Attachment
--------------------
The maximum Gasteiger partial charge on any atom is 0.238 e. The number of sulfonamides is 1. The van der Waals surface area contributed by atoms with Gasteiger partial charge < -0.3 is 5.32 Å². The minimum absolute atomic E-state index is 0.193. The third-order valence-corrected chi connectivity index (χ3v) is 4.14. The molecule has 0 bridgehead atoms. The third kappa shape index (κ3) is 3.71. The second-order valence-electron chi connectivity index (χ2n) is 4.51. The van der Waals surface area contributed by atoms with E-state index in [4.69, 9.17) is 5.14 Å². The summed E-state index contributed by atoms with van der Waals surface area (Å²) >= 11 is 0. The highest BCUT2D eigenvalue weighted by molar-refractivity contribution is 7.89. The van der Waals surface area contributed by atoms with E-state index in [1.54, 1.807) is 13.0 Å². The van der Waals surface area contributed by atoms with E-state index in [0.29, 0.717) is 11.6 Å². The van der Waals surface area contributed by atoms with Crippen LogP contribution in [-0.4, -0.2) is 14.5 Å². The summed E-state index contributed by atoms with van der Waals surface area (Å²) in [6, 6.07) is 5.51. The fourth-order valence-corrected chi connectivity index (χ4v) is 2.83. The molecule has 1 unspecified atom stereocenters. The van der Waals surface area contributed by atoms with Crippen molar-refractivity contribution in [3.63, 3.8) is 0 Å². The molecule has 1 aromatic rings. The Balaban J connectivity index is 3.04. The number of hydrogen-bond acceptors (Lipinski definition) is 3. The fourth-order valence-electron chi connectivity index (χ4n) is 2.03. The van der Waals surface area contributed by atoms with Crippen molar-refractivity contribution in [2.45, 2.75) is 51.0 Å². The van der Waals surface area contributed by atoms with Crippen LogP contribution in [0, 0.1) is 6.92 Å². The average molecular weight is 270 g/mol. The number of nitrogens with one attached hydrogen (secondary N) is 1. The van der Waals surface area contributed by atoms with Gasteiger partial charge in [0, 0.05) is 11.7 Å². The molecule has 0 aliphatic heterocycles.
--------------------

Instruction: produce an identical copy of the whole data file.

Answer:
The maximum Gasteiger partial charge on any atom is 0.238 e. The number of sulfonamides is 1. The van der Waals surface area contributed by atoms with Gasteiger partial charge < -0.3 is 5.32 Å². The minimum absolute atomic E-state index is 0.193. The third-order valence-corrected chi connectivity index (χ3v) is 4.14. The molecule has 0 bridgehead atoms. The third kappa shape index (κ3) is 3.71. The second-order valence-electron chi connectivity index (χ2n) is 4.51. The van der Waals surface area contributed by atoms with E-state index in [4.69, 9.17) is 5.14 Å². The summed E-state index contributed by atoms with van der Waals surface area (Å²) >= 11 is 0. The highest BCUT2D eigenvalue weighted by molar-refractivity contribution is 7.89. The van der Waals surface area contributed by atoms with E-state index in [1.54, 1.807) is 13.0 Å². The van der Waals surface area contributed by atoms with E-state index in [0.29, 0.717) is 11.6 Å². The van der Waals surface area contributed by atoms with Crippen LogP contribution in [-0.4, -0.2) is 14.5 Å². The summed E-state index contributed by atoms with van der Waals surface area (Å²) in [6, 6.07) is 5.51. The fourth-order valence-corrected chi connectivity index (χ4v) is 2.83. The molecule has 1 unspecified atom stereocenters. The van der Waals surface area contributed by atoms with Crippen molar-refractivity contribution in [3.63, 3.8) is 0 Å². The molecule has 1 aromatic rings. The Balaban J connectivity index is 3.04. The number of hydrogen-bond acceptors (Lipinski definition) is 3. The fourth-order valence-electron chi connectivity index (χ4n) is 2.03. The van der Waals surface area contributed by atoms with Crippen molar-refractivity contribution in [2.45, 2.75) is 51.0 Å². The van der Waals surface area contributed by atoms with Crippen LogP contribution in [0, 0.1) is 6.92 Å². The average molecular weight is 270 g/mol. The number of nitrogens with one attached hydrogen (secondary N) is 1. The van der Waals surface area contributed by atoms with Gasteiger partial charge in [0, 0.05) is 11.7 Å². The molecule has 0 aliphatic heterocycles.